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Dealing with air filtration in a mixed use shop

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  • Dealing with air filtration in a mixed use shop

    Setting up a small shop for metal work and wood work for personal use. I want to invest in a air filtration system that could deal with fine wood particulates, but also with smoke and other nasty elements from welding, cutting, grinding metals. Space is currently unheated but may add heater in future.

    I was looking at the JET 708620B AFS-1000B 550/702/1044 CFM 3-Speed Air Filtration System with Remote and Electrostatic Pre-Filter.

    But upon doing more research, was concerned that it would not be able to deal with the smoke or other welding/cutting particulates.

    I have two dust collectors similar to this grizley:

    I picked up these at a sale and could maybe convert one for welding. But If i place it outside as extractor, it would really cool the workshop quick in the cooler months.

    Anyone have some good suggestions?

  • #2
    Welding and woodwork is a dangerous combination in a shared space

    unless you are a fanatic about cleanliness..

    and even then.. very risky...

    hot metal spatter will bounce into corners and crannies finding sawdust etc...

    would really hate for you to have a fire..

    you may want to consider segregating your work areas...

    The more you know, The better you know, How little you know

    “The bitterness of poor quality remains long after the sweetness of low price is forgotten”

    Buy the best tools you can afford.. Learn to use them to the best of your ability.. and take care of them...

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    Dynasty 350DX Tigrunner
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    • #3
      Yeah, Will keep the area clean. I will move things around, so work will be done in center of space. Plus, keep flammables off floor.


      • #4
        Dealing with air filtration in a mixed use shop

        I built a rather crude fume extractor and filter. Fume extractor is a 6" inline Vortex fan and the filter is a five gallon bucket with a tight fitting lid. Cut hole in top, glue in 6" flange. Bottom of bucket drill alot of 1/2" holes for exhaust. Use polyester pillow batting for the particle filter and bulk activated carbon. Line the bottom and sides with poly then fill with carbon and leave some room for more poly then lid. Duct tape it and make sure your out flow is good. Drill more holes if you need to. Waaaay cheap I know but I'm exhausting outdoors and the breeze is always blowin so it takes it away. Just my redneck $.2.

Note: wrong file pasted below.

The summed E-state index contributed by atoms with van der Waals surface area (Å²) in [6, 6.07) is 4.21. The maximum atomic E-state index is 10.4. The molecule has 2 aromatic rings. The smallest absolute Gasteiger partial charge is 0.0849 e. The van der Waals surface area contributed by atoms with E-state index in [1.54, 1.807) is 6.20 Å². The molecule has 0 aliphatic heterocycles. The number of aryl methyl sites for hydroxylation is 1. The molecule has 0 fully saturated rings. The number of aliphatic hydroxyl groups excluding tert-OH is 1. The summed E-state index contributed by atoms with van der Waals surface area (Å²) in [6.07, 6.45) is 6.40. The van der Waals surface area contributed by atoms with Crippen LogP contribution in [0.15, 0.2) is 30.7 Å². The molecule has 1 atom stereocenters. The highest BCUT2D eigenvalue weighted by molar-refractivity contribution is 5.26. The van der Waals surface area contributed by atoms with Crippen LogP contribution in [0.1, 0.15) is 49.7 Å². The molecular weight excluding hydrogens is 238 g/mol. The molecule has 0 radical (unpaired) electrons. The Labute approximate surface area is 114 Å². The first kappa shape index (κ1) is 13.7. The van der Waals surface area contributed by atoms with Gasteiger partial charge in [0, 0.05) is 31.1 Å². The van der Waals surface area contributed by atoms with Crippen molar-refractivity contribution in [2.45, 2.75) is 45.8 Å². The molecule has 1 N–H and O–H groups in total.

• #5
          Thanks Precision. This is a good idea. Is the carbon filtration really necessary if you are exhausting outside? I would imagine a flame arrestor would be good too...


          • #6
            My choice was an air exhaust hood, dumping the air out the roof.

            It has a timer and an adjustable speed control, because we don't need continuous exhaust.


            • #7
              Originally posted by H2o View Post
              Thanks Precision. This is a good idea. Is the carbon filtration really necessary if you are exhausting outside? I would imagine a flame arrestor would be good too...

              No not really I guess, could just use the poly batting and be done with it. Just tried to recreate a respirator filter. It was just venting outside already. Honestly the lil lady thought it up(Mrs. Greenthumb)as the extractor also vents her lil painting booth for her crafts. She was worried about the fumes messing up her flower garden. She asked for it so I built it. I guess it would be better suited for cleaning air into the shop or if it were exhausting into another room of some sort.


              • #8
                Dealing with air filtration in a mixed use shop

                Spark arrestor is a great idea too. It has about 18 feet of metal ducting so I figured they would have cooled off by the end but better safe than sorry. May just try and replicate a dirt bike muffler


                • #9
                  I have an Air Vac System built in Cedar Rapids Iowa. This thing works great for everything I can stick weld in my garage and this will keep it filtered. I have done some sanding on some woodworking projects and it collects dust too. It his a prefilter that's 24x24x4 and then a smoke sock inside. This does work very good and you don't have to exhaust air out of your garage to reheat it or make it up somehow


                  • #10
                    Originally posted by cabininthewoods View Post
                    I have an Air Vac System built
                    Do you know how much the Air Vac Systems run? I could not seem to get much info about them. These units are ridiculously simple in construction. You could almost build your own. All you really need is proper filters.

                    I am looking at the inline 6" fan and a regulator. You can buy carbon filters that fit on 6" ducts. You could evacuate to outside during summer, and recycle during winter, when it gets cold.


                    • #11
                      I got my air vac from a machine shop/weld shop that went out of buisness and I bought I at an auction years ago. The model I have is a M-25 and plenty big


                      • #12
                        When NY banned smoking I snatched up an electrostatic "smoke-eater" from a bar. Big thing with a furnace like filter followed by an oiled screen thing and then a big stack of electrified plates. $10. It can keep up with 3/16 7024 @max duty cycle, but needs to be cleaned every five pounds of rod. When it sounds like a bug zapper it is not working.